In his testimony before the Senate Foreign Relations Committee on October 30, Secretary of State Rex Tillerson told lawmakers that the US is working to create additional de-escalation zones in Syria. The secretary did not say where exactly the zones will be built. It’s logical to assume that the top diplomat meant the southern and south-eastern parts of Syria under the control of US-led Syrian Democratic Forces (SDF) and Kurdish militias.
The area accounts for about one third of the national territory with approximately 70% of hydrocarbons in Syria. Tillerson emphasized that he was not talking about demarcation zones to divide the country. He said the regime change was not the goal but the US executive will approach lawmakers for authorization to act against the government of Bashar Assad, if need be.
The secretary did not say that the plan presupposes an increase in military presence but, once established, additional zones will inevitably require more military personnel to carry the mission out. If the creation of the zones is coordinated with other actors, it won’t be Americans only. Russia, Jordanian and US militaries are controlling the de-escalation zones in the provinces of Deraa, Quneitra and As-Suwayda located in the south-western part of Syria. If Mr. Tillerson was talking about a unilateral move, then the US military presence will grow substantially, including armor units and other heavy military equipment.
The issue of setting up additional de-escalation zones was not on the agenda of the Astana talks on Syria held on October 30-31.The US was invited as an observer but nothing was said about the plan Secretary Tillerson announced to Congress. Creating de-escalation zones is never all roses. For instance, the process is not running smoothly in the province of Idlib. Turkish forces control the north of the province but the bigger part of the territory is under the control of Hay’at Tahrir al-Sham terrorist group, which is excluded from peace talks.
“There is a pretty high level of tension there and there is still a threat of offensives by radical groups deployed there,” said Alexander Lavrentyev, the head of the Russian delegation at the Astana talks on the Syria crisis, adding “But we hope that our Turkish partners will in the end fulfill their part of the obligations concerning the Idlib de-escalation zone and will stabilize the situation.”
If done unilaterally, the establishment of additional zones mentioned by Tillerson means that the United States administration has taken a decision to keep the pro-Syria government forces away from the territory controlled by the US-led coalition. It’ll hardly be a contribution to the peace process. It coincides in time with France pushing a new Syria initiative at the UN The US and Great Britain have already expressed their support of the French proposal. It cannot be ruled out that setting up additional de-escalation zones Mr. Tillerson talked about is a part of US-UK-French plan of post-war settlement in Syria.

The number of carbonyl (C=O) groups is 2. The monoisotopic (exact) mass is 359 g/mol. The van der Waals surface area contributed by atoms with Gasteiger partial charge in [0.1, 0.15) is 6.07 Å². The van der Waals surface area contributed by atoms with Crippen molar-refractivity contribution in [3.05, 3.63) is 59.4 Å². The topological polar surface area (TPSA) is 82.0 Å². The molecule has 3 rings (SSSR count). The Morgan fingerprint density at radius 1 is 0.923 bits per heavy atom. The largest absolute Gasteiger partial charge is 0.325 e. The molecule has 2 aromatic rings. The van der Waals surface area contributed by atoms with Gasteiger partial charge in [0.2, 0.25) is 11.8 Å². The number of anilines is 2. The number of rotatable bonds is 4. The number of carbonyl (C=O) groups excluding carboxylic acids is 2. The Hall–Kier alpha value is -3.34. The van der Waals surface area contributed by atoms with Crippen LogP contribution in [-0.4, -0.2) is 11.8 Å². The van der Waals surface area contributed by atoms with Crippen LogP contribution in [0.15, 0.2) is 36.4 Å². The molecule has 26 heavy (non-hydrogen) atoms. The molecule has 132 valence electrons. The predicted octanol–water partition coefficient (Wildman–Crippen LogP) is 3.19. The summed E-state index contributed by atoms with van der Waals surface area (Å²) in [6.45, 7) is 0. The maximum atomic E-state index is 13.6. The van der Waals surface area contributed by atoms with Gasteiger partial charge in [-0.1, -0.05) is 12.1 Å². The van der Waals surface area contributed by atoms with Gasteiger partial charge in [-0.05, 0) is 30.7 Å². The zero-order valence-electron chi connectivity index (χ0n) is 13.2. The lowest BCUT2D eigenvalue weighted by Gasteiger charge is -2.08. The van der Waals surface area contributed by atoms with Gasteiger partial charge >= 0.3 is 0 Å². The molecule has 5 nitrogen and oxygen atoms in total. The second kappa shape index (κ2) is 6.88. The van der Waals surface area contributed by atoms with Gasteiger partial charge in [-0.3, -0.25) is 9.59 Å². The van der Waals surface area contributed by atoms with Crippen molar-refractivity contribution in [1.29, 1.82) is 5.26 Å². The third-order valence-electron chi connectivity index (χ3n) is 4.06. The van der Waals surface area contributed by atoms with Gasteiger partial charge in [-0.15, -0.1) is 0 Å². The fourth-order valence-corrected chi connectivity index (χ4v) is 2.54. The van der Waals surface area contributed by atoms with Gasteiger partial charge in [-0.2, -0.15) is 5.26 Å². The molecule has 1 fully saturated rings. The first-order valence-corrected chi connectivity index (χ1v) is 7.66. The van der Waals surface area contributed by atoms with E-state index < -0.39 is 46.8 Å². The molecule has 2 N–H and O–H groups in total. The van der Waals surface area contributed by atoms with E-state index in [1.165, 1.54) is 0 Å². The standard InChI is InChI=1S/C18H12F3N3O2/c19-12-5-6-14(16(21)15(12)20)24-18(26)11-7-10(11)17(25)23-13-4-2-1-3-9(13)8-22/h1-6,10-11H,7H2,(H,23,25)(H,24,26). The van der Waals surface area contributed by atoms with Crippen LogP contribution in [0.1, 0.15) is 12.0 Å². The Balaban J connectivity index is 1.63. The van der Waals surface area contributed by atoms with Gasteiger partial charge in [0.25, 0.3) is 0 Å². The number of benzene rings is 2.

Moscow is pushing an initiative of its own. President Putin’s proposal to convene the congress of Syrian religious and ethnic groups, including the Kurdish-led authorities in northern Syria, scheduled for Nov. 18 in Sochi was discussed on the sidelines of the Astana meeting (October 30-31). The idea to create the “Syrian National Dialogue Congress” was first mentioned at the 14th annual Valdai Discussion Club meeting (October 16-19). Vladimir Putin believes that the congress could be an important step toward a political settlement and could also help draft a new constitution for the country. Special UN envoy for Syria Staffan de Mistura agreed to participate in the event. About 1,500 representatives of 33 parties and movements have been invited to attend.
Moscow’s plan presupposes participation of the US and even major powers outside the region — Saudi Arabia, the United States and Egypt — in the peaceful settlement based on Syria’s territorial integrity.
So far, the negotiations between the opposition and the Syrian government have been rough-going. The idea is of Russia-sponsored reconciliation forum is opposed by the opposition High Negotiations Committee and Syrian National Coalition (SNC). They may obstruct the process but it won’t diminish Russia’s role as a key player able to pressure regional powers for concessions and prepared to show flexibility itself. It’s important that Russia’s diplomatic initiative has the backing of Damascus, Tehran and Ankara.
Perhaps, the prospects of Russia-sponsored initiative’s success pushed the US administration to announce the plans to build additional de-escalation zones in Syria. If the US-backed coalition established the zones unilaterally to present other actors with a fait accompli, it would be the way to divide Syria contrary to what the UN-sponsored Geneva peace effort, as well as the Russia-Iran-Turkey-initiated Astana talks, has tried to achieve. If not, it should become part of international agenda. The US plan to build additional de-escalation zones was announced as a slam dunk during congressional hearings. The way it was done makes one think it’ll be a unilateral move taken to obstruct the Russia’s peace plan. The division of the country into zones controlled by opposing coalitions runs counter to the interests of Syrian people. This is a very worrisome development which can potentially hinder the prospects of stable peace in Syria.
Alex Gorka is a defense and diplomatic analyst.
Featured image is from the author.